Political parties and individual candidates are permitted to send unsolicited forms, but often there are problems. One has arisen in Harris County. In the past, the county has sent applications to voters it knows to be 65 or older, many because they have previously voted absentee. The county would pre-check the box that affirms that the voter is 65 or older. 

This year the Harris County Republican Party has sent unsolicited applications to its own lists of senior voters. Many obviously are grateful, but the party didn’t think to pre-check the over-65 box and many applications arrive without the required check mark. 

Given the fact that no evidence has been produced of widespread fraud in mail ballots, the provisions making them more complicated and harder to obtain serve only to suppress the vote — even in the instances when it is equal opportunity suppression.

But the law is clearly aimed at the big cities, which tend to vote Democrat. 

In the 2020 election, during the most frightening phase of the COVID-19 pandemic, more than a few election officials worked strenuously to make voting easier and safer. In Bexar County, early voting polls were kept open until 10 p.m. to help keep them from being crowded. The law now requires that they be closed at 9 p.m.

Most ambitiously, Harris County kept some early voting polls open for 24-hours on selected, well-publicized nights. In addition, they offered drive-thru voting at 10 locations. Both initiatives were wildly popular. More than 128,000 voted from their cars. Some 17,425 voted at the 10 early voting sites that for one day were open all night. 

The drive-thru sites were especially effective with millennials and Black voters. Millennials were 42 percent of drive-thru voters and only 28 percent of all early voters. Blacks were 44 percent of drive-thru voters and only 12 percent of all early voters.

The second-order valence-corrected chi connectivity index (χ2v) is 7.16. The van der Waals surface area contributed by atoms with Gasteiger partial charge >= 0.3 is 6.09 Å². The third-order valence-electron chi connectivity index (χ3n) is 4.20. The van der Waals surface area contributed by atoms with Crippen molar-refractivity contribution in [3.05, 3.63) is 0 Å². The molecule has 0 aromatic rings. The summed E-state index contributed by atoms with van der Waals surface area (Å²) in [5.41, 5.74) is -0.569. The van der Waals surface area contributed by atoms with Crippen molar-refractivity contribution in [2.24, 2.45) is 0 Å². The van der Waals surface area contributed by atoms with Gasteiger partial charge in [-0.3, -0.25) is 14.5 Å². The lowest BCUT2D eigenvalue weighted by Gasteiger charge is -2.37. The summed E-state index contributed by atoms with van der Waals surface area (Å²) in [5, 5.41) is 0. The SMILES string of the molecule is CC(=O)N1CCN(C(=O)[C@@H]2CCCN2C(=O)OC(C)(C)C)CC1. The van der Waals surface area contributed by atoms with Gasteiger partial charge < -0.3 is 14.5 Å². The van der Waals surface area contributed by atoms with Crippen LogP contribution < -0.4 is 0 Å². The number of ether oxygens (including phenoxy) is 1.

Given the voting preferences of urban Blacks and millennials, no wonder Republicans outlawed drive-thru voting, even though the security procedures were the same as indoor voting. 

In a rational world, public servants who worked long hours and went out into the cold night to help the public perform their civic duties would be hailed as heroes. They would have been presented as models for the rest of the state.

Instead, our Legislature presented them as villains, as promoters of election fraud even though no evidence of any voter fraud at Harris County’s all-night or drive-thru polling places has surfaced. 

Instead of praising officials for making it easier for elderly people to vote by mail, the Legislature made it a crime punishable for up to two years in prison for public officials to send out unsolicited absentee ballots to qualified voters. It criminalized other actions by election officials as well, leading some volunteers for election judges in Bexar County training sessions to ask if the county will provide legal defense if they are charged with a crime for making a mistake. (It will.)

Perhaps that’s the most damaging aspect of the new law. Many of its backers admitted there was no evidence of substantial fraud but said voters had lost confidence in election integrity and that the law was necessary to restore that confidence. Many had come to doubt the integrity of our elections, but largely because of false claims of a “stolen” election by then-President Donald Trump and his supporters.

Trump’s assertion that the presidential election was “stolen” was so forcefully amplified by right-wing media that 147 Republicans in Congress voted against certifying Joe Biden’s victory and many local and statewide Republican candidates throughout the nation are making the assertion that Trump really won a litmus test in the current Republican primaries.

So can we be confident that next November’s election and that in 2024 will be seen as fair, honest and secure? Not a chance, and those who wrote our new election law know it. That law will have exactly the opposite effect.

By making “election integrity” the most important legislation of the 2021 Legislature — and especially by legally defining well-intentioned actions by honest election officials and workers as crimes — the Legislature and Abbott will not have quelled unfounded public suspicions.

Instead they have confirmed them. Why, after all, would we need the law fighting massive election fraud if there wasn’t massive election fraud? 

Rick Casey

Rick Casey's career spans four decades of award-winning reporting on San Antonio. He previously worked as a metro columnist for the former San Antonio Light and, later, the San Antonio Express-News.